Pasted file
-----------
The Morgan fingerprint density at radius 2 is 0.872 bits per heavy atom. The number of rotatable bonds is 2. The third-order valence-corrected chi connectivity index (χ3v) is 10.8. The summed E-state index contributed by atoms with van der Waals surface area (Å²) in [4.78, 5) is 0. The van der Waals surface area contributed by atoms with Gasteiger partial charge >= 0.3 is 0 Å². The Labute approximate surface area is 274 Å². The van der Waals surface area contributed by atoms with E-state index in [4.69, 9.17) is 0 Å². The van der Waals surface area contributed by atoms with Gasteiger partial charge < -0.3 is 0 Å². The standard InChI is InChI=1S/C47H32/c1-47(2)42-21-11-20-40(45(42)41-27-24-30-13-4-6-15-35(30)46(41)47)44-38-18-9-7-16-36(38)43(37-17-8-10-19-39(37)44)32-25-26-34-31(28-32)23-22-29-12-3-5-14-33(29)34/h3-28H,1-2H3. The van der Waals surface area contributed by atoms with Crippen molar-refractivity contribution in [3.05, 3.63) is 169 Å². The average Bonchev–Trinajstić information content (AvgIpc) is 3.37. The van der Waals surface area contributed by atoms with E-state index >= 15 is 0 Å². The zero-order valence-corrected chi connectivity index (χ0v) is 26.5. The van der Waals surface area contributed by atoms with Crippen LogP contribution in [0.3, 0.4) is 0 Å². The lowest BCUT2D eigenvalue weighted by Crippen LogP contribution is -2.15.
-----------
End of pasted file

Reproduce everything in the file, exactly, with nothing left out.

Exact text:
The Morgan fingerprint density at radius 2 is 0.872 bits per heavy atom. The number of rotatable bonds is 2. The third-order valence-corrected chi connectivity index (χ3v) is 10.8. The summed E-state index contributed by atoms with van der Waals surface area (Å²) in [4.78, 5) is 0. The van der Waals surface area contributed by atoms with Gasteiger partial charge >= 0.3 is 0 Å². The Labute approximate surface area is 274 Å². The van der Waals surface area contributed by atoms with E-state index in [4.69, 9.17) is 0 Å². The van der Waals surface area contributed by atoms with Gasteiger partial charge < -0.3 is 0 Å². The standard InChI is InChI=1S/C47H32/c1-47(2)42-21-11-20-40(45(42)41-27-24-30-13-4-6-15-35(30)46(41)47)44-38-18-9-7-16-36(38)43(37-17-8-10-19-39(37)44)32-25-26-34-31(28-32)23-22-29-12-3-5-14-33(29)34/h3-28H,1-2H3. The van der Waals surface area contributed by atoms with Crippen molar-refractivity contribution in [3.05, 3.63) is 169 Å². The average Bonchev–Trinajstić information content (AvgIpc) is 3.37. The van der Waals surface area contributed by atoms with E-state index >= 15 is 0 Å². The zero-order valence-corrected chi connectivity index (χ0v) is 26.5. The van der Waals surface area contributed by atoms with Crippen LogP contribution in [0.3, 0.4) is 0 Å². The lowest BCUT2D eigenvalue weighted by Crippen LogP contribution is -2.15.